Marilyn Monroe's Cookbook Goes On Auction, Plus 5 Facts You May Not Know About The Actress
- Her Brentwood home was buggedHer Brentwood home was bugged
- She was a bonafide bookwormShe was a bonafide bookworm
- Her clothes are worth millionsHer clothes are worth millions
- She was married 3 times and as early as 16 years oldShe was married 3 times and as early as 16 years old
- She was reportedly insecure about her acting skillsShe was reportedly insecure about her acting skills
As one of old Holywood's most formidable and intriguing icons, Marylin Monroe has stirred the curiosity of audiences the world over even decades after her passing. Recently, her personal cookbook went up for auction; here's what you need to know about it and a few facts to remember about the legendary actress:
Interested to own a parcel from the Monroe estate? Robert A Siegel Auction Galleries just put up Marylin's personal cookbooks for bidding. With a starting bid of USD75,000, the books filled with annotations from the actress herself prove just how influential she remains to be in present time.
Between the pages of The New Fanny Farmer Boston Cook Book, two pieces of paper have been found with notes from Marilyn's hand - one, a listing a menu for beef bourguignon, and two, a grocery list. The other book titled The New Joy of Cooking has a typed diet with times for three meals (plus a schedule for egg nog at 11pm); a few other notes and reminders from Marilyn fill the pages.
Born Norma Jean Mortenson on 1 June 1926, the actress swept Hollywood with her undeniable charm and bombshell look. Fame was not particularly kind to her, having faced scandals, prejudice, and even deep loneliness throughout her life. Decades after her passing, she remains to be an inspiration to many and an enigmatic character to most.
As her cook books shed a light on her home life and piqued the interest of loyal fans, we round-up a few facts about the actress that you may not know of:
Her Brentwood home was bugged
Pictured here is the only home Marilyn ever owned—where she lived and died at 36 years old. As the property changed hands, married actors Michael Irving and Veronica Hamel discovered that the house was bugged. Some time in the early '70s, they remodelled the property and stumbled upon a sophisticated, government-grade eavesdropping and telephone tapping system that extended into every room of the house.
She was a bonafide bookworm
Although people often associate Marilyn with the 'dumb blonde' image, she was known to be quite well-read. At the time of her death, she owned around 430 books, including several first editions. She was also often caught reading in between takes at movie shoots.
Her clothes are worth millions
Sold at USD1,267,500 (PHP60 million~) in 1999, the gown Marilyn wore when she sang Happy Birthday to JFK in 1962 has become an icon in and of itself. Similarly, the white dress she wore for the The Seven Year Itch promotion was bought for a measly USD4.6 million (PHP 219 million~).
She was married 3 times and as early as 16 years old
James Dougherty and Marilyn Monroe on their wedding day in Los Angeles being photographed in front of a fireplace 1942. (Photo by Getty Images)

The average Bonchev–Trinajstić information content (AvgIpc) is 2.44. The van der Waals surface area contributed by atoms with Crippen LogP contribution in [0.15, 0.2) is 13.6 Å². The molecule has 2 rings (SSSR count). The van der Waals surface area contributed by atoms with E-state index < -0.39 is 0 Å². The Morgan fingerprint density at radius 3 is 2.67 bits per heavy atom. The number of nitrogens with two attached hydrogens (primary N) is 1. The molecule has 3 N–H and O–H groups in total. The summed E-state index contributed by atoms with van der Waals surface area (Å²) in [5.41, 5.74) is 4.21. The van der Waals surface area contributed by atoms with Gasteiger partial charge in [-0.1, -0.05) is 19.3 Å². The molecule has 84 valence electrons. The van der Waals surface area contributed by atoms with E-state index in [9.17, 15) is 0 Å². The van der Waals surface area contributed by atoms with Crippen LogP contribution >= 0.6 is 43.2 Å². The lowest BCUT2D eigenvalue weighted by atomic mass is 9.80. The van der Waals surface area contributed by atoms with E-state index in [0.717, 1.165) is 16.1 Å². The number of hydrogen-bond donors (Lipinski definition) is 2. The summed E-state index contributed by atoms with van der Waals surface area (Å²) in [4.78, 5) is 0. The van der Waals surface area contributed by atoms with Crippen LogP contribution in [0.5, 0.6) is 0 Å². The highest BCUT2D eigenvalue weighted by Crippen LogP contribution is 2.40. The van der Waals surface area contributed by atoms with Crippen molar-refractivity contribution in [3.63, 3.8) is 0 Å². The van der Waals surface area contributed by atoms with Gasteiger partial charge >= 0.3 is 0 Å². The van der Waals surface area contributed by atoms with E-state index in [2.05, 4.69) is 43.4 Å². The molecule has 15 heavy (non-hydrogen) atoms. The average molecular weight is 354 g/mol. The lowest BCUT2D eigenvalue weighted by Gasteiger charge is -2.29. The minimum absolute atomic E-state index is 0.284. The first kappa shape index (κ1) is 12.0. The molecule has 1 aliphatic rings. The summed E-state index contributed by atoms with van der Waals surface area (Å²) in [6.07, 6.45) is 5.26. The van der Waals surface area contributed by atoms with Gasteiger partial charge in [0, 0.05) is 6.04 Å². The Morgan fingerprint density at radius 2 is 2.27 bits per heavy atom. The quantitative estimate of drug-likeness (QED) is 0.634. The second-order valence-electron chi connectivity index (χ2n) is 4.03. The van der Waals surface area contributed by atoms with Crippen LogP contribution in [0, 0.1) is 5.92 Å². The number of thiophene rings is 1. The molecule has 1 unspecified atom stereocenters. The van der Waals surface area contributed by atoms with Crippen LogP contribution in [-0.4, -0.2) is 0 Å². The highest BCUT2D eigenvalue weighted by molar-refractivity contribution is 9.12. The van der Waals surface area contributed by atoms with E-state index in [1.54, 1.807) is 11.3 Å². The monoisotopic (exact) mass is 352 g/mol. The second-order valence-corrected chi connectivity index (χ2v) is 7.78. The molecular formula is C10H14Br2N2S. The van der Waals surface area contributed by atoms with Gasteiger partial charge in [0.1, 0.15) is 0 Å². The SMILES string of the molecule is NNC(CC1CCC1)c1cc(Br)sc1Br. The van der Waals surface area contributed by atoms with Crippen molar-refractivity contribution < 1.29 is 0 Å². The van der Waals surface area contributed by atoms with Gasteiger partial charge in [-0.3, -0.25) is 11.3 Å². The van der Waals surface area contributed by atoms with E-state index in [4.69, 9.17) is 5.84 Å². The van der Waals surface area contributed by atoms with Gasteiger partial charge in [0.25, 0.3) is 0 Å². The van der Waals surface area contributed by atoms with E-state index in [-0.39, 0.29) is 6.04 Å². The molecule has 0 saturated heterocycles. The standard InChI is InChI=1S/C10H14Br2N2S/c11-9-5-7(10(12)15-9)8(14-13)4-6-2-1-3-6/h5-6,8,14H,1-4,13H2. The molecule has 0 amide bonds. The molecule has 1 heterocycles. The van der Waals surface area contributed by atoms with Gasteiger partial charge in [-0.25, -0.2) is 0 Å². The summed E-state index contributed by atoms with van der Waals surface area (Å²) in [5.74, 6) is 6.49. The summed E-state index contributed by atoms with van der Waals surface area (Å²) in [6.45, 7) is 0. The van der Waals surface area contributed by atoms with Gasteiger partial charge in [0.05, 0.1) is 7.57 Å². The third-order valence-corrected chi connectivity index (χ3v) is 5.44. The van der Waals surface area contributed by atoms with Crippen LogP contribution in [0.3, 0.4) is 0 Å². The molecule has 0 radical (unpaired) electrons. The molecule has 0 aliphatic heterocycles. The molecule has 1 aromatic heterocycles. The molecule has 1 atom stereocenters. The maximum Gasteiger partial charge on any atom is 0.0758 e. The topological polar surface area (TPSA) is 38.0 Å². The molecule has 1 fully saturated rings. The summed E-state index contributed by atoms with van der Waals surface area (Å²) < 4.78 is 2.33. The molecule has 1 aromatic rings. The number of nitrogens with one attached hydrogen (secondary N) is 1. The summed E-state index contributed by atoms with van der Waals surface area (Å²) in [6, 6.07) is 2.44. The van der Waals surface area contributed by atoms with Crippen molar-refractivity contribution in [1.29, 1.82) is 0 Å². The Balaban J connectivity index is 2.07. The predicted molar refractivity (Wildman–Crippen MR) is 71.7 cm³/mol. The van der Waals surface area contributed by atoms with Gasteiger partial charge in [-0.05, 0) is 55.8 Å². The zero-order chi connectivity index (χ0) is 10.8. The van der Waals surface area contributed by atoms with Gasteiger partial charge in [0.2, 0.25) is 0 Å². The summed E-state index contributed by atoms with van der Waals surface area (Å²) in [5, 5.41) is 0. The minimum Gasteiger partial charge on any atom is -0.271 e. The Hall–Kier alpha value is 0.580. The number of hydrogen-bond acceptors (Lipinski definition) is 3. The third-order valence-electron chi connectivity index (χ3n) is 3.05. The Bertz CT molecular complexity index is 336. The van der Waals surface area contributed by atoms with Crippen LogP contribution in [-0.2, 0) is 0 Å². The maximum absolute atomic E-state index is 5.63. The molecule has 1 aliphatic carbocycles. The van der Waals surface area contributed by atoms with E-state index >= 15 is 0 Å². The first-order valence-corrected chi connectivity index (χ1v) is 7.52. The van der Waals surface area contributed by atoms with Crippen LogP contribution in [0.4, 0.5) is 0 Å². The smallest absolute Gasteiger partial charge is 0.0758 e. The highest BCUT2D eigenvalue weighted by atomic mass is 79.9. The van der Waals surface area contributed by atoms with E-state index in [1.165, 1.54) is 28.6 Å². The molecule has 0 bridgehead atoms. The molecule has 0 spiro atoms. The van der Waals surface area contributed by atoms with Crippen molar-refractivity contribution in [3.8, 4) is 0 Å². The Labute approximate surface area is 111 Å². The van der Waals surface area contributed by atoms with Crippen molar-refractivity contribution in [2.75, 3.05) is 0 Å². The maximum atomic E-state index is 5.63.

(Original Caption) 1/17/1954- San Francisco, CA: "Mr and Mrs." Film star Marilyn Monroe and former Yankee great Joe Di Maggio press through a crowd of newsmen after their marriage in the office of Municipal Judge Charles Peery in San Francisco City Hall January 14. They were wed in a simple ceremony from which newsmen were excluded. DiMaggio said they planned a ten-day honeymoon.
American actress Marilyn Monroe (1926 - 1962) with her husband, playwright Arthur Miller at London Airport, 14th July 1956. Monroe is in London to begin filming 'The Prince and the Showgirl' with Laurence Olivier. (Photo by Fox Photos/Hulton Archive/Getty Images)
Her life and romances were the stuff of tabloids so much so that it caused strain for most (if not all) of her marriages. At 16, Marilyn married James Dougherty, although they soon divorced in 1946. Her second marriage was to Joe DiMaggio who was a famous baseball player, many thought of them as an up-and-coming 'it' couple who had the looks, charm, and popularity to boot. Despite what seemed like a magical pairing on paper, the couple separated in 1954, mere nine months into the marriage. Two years later, she fell in love with celebrated author Arthur Miller; they divorced in 1961—a year before her untimely death.
She was reportedly insecure about her acting skills
Several accounts mention that Monroe was emotional and quite unsure about herself, especially during shoots. Despite being a student of Lee Strasberg and even attending classes at the Actors Studio co-founded by Elia Kazan (with whom she had an affair), Marilyn had a reputation for being difficult on set.
Although she was a major star, she displayed erratic behaviour that cost her a few roles. Marilyn frequently demanded one too many takes, to the vexation of her co-stars. "For somebody who the camera loved, she was still terrified of going before the camera and broke out in a rash all over her body," shared Don Murray, her co-star in the 1956 flick, Bus Stop.